Tuesday, April 12, 2016

Have To Take Class Notes In College? Best To Do So By HAND!


Handwritten class notes for a 'stellar structure and evolution' class at Univ. of South Florida. It appears handwritten notes assure the student higher grades than those entered by computer.

Some new research shows that the old traditional way of university note -taking serves students better than entering them digitally. When I taught physics and calculus none of that mattered, since computers didn't exist yet and all note -taking had to be done by hand. (Some students brought tape recorders but the content still had to be transcribed, including any equations.)

Now, I am told, the "sound track of higher education" is in the clatter of so many computer keyboards across the lecture room as 'x' number of students try to get lecture details down.   As anyone who keys in text - like I am doing now - can tell you, it's faster than writing long hand. In fact, according to recent research by a team from Princeton and UCLA it's 33 words a minute. This compares to 22 words a minute for long hand writing.  But is faster better? Not according to the researchers.

As per a WSJ piece ('The Power of Handwriting',  April 5, p. D1) the "very feature that makes laptop note taking so appealing - the ability to take notes more quickly-  was what undermined learning."

How in  the world can this be? Well, when you're forced to write down the information more slowly by hand, committing it to paper, you also more successfully commit it to mind.  In the words of Harvard cognitive psychologist Michael Friedman: "You are transforming what you hear in your mind."

It doesn't work quite the same way using a laptop. As the article puts it (ibid.):

"After just 24 hours the computer note takers typically forgot material they transcribed,  several studies said. Nor were their copious notes much help in refreshing their memory because they were so superficial."

And the long hand note takers?

"In contrast, those who took notes by hand could remember the lecture material longer and had a better  grip on concepts presented in class, even a week later. The process of taking them down encoded the information more deeply in memory, experts said. Longhand notes also were better for review because they were more organized"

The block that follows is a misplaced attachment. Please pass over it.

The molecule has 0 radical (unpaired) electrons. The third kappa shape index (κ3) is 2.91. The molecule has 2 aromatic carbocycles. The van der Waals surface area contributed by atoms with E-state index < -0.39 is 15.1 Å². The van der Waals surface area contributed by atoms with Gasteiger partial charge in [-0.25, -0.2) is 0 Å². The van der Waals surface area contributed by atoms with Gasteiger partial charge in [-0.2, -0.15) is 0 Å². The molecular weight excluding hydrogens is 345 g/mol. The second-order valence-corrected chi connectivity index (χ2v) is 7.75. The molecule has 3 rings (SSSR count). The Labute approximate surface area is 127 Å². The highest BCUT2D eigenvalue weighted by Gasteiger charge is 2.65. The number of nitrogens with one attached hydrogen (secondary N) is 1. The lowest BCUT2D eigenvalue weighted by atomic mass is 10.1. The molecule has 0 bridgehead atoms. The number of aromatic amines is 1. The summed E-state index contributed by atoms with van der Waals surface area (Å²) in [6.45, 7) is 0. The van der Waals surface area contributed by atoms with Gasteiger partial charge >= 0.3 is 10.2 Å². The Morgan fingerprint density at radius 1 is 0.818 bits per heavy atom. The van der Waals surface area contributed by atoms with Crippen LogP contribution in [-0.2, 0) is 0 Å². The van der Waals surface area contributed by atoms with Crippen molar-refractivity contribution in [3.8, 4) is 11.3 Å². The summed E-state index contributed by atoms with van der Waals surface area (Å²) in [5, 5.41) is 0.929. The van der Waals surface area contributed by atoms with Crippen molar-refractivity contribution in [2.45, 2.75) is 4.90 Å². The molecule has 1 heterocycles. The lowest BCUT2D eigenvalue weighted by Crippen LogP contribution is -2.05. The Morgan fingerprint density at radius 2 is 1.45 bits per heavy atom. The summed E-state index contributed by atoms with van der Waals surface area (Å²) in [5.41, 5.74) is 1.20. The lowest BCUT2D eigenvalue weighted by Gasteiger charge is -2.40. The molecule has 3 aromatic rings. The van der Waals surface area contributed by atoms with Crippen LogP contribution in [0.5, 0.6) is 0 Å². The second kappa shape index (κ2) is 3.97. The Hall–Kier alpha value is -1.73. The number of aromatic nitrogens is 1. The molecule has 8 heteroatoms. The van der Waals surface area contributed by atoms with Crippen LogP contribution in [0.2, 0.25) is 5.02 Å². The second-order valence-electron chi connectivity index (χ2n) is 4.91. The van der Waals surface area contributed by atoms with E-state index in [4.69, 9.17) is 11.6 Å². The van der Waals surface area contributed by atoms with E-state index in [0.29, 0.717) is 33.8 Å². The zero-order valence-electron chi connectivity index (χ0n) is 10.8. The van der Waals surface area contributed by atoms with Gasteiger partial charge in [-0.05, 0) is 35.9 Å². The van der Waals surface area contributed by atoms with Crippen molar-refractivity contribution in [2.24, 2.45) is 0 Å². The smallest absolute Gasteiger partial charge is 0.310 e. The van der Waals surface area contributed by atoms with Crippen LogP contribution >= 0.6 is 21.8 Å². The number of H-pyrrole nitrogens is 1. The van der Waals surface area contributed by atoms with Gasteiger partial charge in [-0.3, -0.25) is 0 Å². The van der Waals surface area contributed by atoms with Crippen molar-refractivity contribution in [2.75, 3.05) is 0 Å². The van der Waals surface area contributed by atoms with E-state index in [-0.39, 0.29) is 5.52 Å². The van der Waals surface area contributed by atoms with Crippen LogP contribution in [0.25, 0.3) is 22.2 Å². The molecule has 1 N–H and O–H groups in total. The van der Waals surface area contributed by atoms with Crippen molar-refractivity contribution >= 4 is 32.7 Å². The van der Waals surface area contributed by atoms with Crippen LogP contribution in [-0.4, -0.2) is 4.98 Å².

Another aspect the Princeton-UCLA researchers discovered in three experiments conducted over 2014 (ibid.):

"Those who wrote their notes longhand wrote fewer words, but appeared to think more intensely about the material as they wrote, and digested what they heard more thoroughly - the researchers reported in Psychological Science."

Adding:

"When tested, the longhand note takers did significantly better than laptop note takers despite the fact the laptop note takers had more notes to look at."

It appears that if you're a college student taking any kind of serious course or class, long hand note -taking is the way to go. And my own grade in the 'Stellar Evolution' course - after filling some 80 pages with notes all via long hand? Well, an A of course! (Ok, that course grade also included a (convective core) numerical stellar model, computed layer by layer,  in the days before computers were widely available.. I had to make all the calculations, for opacity, pressure, temperature etc. using a Wang calculator.


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